“Unfortunately, the pandemic, war in Ukraine, supply chain issues, and more have caused substantial global uncertainty. As businesses struggle to adapt and maintain as much business as usual, we’ll see the powerful influence of global cloud giants as they exert additional pressure in multiple ways. Global infrastructure vendors such as AWS, Google Cloud, and Microsoft Azure will make it hard to compete from a capability and cost perspective, despite the predicted increase in cloud computing costs over the coming years. Similarly, cloud-based application providers like Salesforce and Workday, companies with the sales teams, capital, and capabilities to continue increasing their market share, will continue to do so.”
Vlad Kovacevic, CEO, Inovatec:
“API integrations and partner alliances are the future. Software designers should focus on creating best-in-class integrations to deliver an ecosystem of top-flight capabilities through a single interface. No single provider can stay at the leading edge of every potential client need. There are so many excellent specialized technology providers in disciplines like compliance, data analytics, e-signatures, and e-vaulting that it doesn’t make sense to try to implement all these tools in-house. Instead, focus your efforts on the user experience – what your specific users want and need – and leverage emerging technology to add the gold-standard technical capabilities that supplement your platform.”
Efficiency and Productivity
Leif Astrand, Vice President of R&D at Vaadin:
“As cloud migration continues, application developers are increasingly being asked to modernize existing Java applications. With a growing global shortage of developers and ongoing hiring challenges, the focus on efficient modernization will increase in 2023. Organizations can’t afford to rewrite all of their existing business logic and back-end services that often extend to many millions of lines of code. As a result, developers will turn to tools that make it faster and easier to build a modern and efficient UX without rewriting backend code. This efficient modernization approach will enable developers to have a bigger impact on their businesses.”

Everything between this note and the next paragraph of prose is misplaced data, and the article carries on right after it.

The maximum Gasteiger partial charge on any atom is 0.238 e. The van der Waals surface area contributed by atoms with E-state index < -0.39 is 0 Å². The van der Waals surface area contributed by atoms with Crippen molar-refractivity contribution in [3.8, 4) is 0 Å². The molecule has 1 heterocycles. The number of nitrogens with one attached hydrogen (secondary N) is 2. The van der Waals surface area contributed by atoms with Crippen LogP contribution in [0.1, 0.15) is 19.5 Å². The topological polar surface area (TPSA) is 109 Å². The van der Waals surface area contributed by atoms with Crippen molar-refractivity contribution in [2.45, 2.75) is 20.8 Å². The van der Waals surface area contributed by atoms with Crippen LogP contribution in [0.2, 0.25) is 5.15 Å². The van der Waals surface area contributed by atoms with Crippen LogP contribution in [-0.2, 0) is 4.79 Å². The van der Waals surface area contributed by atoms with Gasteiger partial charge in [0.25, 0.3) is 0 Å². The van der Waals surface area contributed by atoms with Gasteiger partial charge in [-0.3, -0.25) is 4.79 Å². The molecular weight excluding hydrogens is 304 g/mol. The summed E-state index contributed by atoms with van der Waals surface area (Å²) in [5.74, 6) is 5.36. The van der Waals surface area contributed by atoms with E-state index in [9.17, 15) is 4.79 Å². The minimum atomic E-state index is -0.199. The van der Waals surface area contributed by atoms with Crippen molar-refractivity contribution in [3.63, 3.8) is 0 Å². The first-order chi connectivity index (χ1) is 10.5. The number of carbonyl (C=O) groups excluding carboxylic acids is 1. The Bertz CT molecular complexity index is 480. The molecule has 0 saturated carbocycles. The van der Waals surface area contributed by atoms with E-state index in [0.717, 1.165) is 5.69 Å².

Prakash Vyas, Head of Portfolio at OutSystems:
“Amid increasing developer burnout and a massive talent shortage, I predict that IT leaders will prioritize fostering developer productivity in 2023. Technology like low-code can help developers feel satisfied with their teams’ productivity, access to tooling, and their ability to meet the expectations of the business – all things that can increase the chance they stay in their roles long-term. Because low-code enables higher productivity and better communication, 71 percent of low-code developers report they are able to stick to a 40-hour work week, which could be the secret to fostering more developer engagement and higher retention in 2023.”
Lucid Software’s David Torgerson, VP of Infrastructure and IT:
“In the coming year, companies will prioritize efficiency. Companies that have continued to struggle with communication and workflow issues since the pandemic are likely utilizing short-term solutions that have run their course. Hybrid work is here to stay, and leaders will need to adapt and take a stance on what the future of work means to them. This will be done through paying down tech debt that stemmed from the pandemic response, meaning prioritizing solutions with the highest ROI–those that enable effective communication, collaboration, and productivity– in order to create long-term agile businesses.”